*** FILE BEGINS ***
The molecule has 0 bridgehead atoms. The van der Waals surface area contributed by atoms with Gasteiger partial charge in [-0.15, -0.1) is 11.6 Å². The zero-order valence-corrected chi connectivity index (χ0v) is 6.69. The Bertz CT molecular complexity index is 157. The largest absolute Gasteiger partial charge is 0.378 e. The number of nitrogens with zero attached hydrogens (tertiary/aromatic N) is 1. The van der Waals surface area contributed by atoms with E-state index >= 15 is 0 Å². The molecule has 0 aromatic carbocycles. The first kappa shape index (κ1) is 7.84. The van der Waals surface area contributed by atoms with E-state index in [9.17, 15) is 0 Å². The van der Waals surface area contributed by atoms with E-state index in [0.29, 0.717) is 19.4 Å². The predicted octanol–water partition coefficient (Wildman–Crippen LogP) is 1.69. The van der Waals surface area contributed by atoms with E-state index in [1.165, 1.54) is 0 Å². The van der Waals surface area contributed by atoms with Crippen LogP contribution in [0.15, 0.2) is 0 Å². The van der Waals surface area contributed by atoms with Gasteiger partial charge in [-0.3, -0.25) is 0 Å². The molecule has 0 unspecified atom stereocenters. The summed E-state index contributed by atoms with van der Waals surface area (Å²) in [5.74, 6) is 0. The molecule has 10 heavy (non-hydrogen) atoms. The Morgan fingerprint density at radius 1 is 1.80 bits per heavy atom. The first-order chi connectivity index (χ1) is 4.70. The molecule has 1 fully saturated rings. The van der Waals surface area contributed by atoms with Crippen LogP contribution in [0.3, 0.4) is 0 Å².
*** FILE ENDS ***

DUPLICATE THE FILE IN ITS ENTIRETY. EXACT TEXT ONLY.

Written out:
The molecule has 0 bridgehead atoms. The van der Waals surface area contributed by atoms with Gasteiger partial charge in [-0.15, -0.1) is 11.6 Å². The zero-order valence-corrected chi connectivity index (χ0v) is 6.69. The Bertz CT molecular complexity index is 157. The largest absolute Gasteiger partial charge is 0.378 e. The number of nitrogens with zero attached hydrogens (tertiary/aromatic N) is 1. The van der Waals surface area contributed by atoms with E-state index >= 15 is 0 Å². The molecule has 0 aromatic carbocycles. The first kappa shape index (κ1) is 7.84. The van der Waals surface area contributed by atoms with E-state index in [9.17, 15) is 0 Å². The van der Waals surface area contributed by atoms with E-state index in [0.29, 0.717) is 19.4 Å². The predicted octanol–water partition coefficient (Wildman–Crippen LogP) is 1.69. The van der Waals surface area contributed by atoms with E-state index in [1.165, 1.54) is 0 Å². The van der Waals surface area contributed by atoms with Crippen LogP contribution in [0.15, 0.2) is 0 Å². The van der Waals surface area contributed by atoms with Gasteiger partial charge in [-0.3, -0.25) is 0 Å². The molecule has 0 unspecified atom stereocenters. The summed E-state index contributed by atoms with van der Waals surface area (Å²) in [5.74, 6) is 0. The molecule has 10 heavy (non-hydrogen) atoms. The Morgan fingerprint density at radius 1 is 1.80 bits per heavy atom. The first-order chi connectivity index (χ1) is 4.70. The molecule has 1 fully saturated rings. The van der Waals surface area contributed by atoms with Crippen LogP contribution in [0.3, 0.4) is 0 Å².